> In fact vos Savant messed this up herself.I don’t think it’s _that_ bad.She writes that “the host, who knows what's behind the doors, opens another door which has a goat.”Why would the problem statement say that the host knows what's behind the doors (devoting 10% of the description to making this clarification) if not to indicate that he knowingly opens another door which has a goat?
 The host knowing what's behind the doors doesn't specify the host's behavioural protocol.There are multiple host protocols that are compatible with the stated run of events. They result in different probabilities.For example protocol 1: if the player chose the door with a car behind it, open one of the doors with a goat, else don't open any doors and immediately reveal the player got a goat and "lost". In this scenario it's better to stay with your pick, i.e. the opposite advice of the "solution" since under this protocol the host opening a second door indicates you guessed the right door. Your selected fragment "the host, who knows what's behind the doors, opens another door which has a goat.” does not exclude this scenario.Example protocol 2: after the player has chosen a door, the host throws a coin for the remaining 2 doors, but only opens that door if it has a goat.You can make countless variations that are perfectly compatible with the givens in the problem statement yet have different probabilities associated with them. The problem really is ill-posed. If more than a 1000 PhD's wrote back in complaint, then perhaps a more probable explanation is that while reading the problem statement they assumed distinct host protocols, and if that happens, its worth checking if the givens are actually part of the problem statement, and not extraneously appended in the "resolution". Otherwise the puzzle just becomes "guess the probability of what I supposedly convey".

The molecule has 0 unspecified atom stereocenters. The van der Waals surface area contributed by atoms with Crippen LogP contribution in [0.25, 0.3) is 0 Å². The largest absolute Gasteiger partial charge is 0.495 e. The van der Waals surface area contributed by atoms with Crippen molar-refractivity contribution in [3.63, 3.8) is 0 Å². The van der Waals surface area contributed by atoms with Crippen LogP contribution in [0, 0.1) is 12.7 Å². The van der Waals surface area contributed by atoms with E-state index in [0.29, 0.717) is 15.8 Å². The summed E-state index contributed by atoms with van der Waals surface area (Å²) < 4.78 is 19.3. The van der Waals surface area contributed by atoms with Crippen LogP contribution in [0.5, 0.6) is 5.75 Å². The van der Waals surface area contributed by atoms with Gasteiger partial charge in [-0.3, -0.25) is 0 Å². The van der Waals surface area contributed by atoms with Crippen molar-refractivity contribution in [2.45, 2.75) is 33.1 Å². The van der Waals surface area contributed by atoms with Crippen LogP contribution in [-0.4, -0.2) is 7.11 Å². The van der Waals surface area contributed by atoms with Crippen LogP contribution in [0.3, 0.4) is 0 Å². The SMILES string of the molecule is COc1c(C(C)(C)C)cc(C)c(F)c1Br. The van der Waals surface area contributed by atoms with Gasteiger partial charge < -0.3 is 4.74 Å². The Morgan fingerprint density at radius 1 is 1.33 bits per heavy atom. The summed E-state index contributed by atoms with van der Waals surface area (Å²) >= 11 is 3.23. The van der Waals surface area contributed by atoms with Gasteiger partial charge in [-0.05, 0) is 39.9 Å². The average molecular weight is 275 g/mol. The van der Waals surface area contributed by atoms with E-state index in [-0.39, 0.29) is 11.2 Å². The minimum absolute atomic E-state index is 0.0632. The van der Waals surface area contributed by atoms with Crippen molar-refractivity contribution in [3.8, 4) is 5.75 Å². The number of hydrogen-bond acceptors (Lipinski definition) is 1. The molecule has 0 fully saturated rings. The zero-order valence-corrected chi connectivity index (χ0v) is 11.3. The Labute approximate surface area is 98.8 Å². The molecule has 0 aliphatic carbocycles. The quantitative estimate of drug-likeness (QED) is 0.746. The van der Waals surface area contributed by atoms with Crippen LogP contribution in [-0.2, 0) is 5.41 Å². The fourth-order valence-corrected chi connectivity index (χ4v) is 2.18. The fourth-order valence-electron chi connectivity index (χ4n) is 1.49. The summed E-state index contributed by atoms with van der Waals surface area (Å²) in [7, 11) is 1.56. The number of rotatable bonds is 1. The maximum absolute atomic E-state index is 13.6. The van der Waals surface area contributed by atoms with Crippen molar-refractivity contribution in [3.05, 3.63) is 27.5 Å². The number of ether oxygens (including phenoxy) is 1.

> The host knowing what's behind the doors doesn't specify the host's behavioural protocol.I agree. I just said that it was not _that_ bad.> If more than a 1000 PhD's wrote back in complaint, then perhaps a more probable explanation is that while reading the problem statement they assumed distinct host protocols,I wonder how many of them pointed out that the problem was ill-posed - instead of assuming distinct protocols or just failing to solve properly the problem.At least one those PhDs went from"Since you seem to enjoy coming straight to the point, I’ll do the same. You blew it! Let me explain. If one door is shown to be a loser, that information changes the probability of either remaining choice, neither of which has any reason to be more likely, to 1/2. As a professional mathematician, I’m very concerned with the general public’s lack of mathematical skills. Please help by confessing your error and in the future being more careful."to"I wrote her another letter, telling her that after removing my foot from my mouth I'm now eating humble pie. I vowed as penance to answer all the people who wrote to castigate me. It's been an intense professional embarrassment."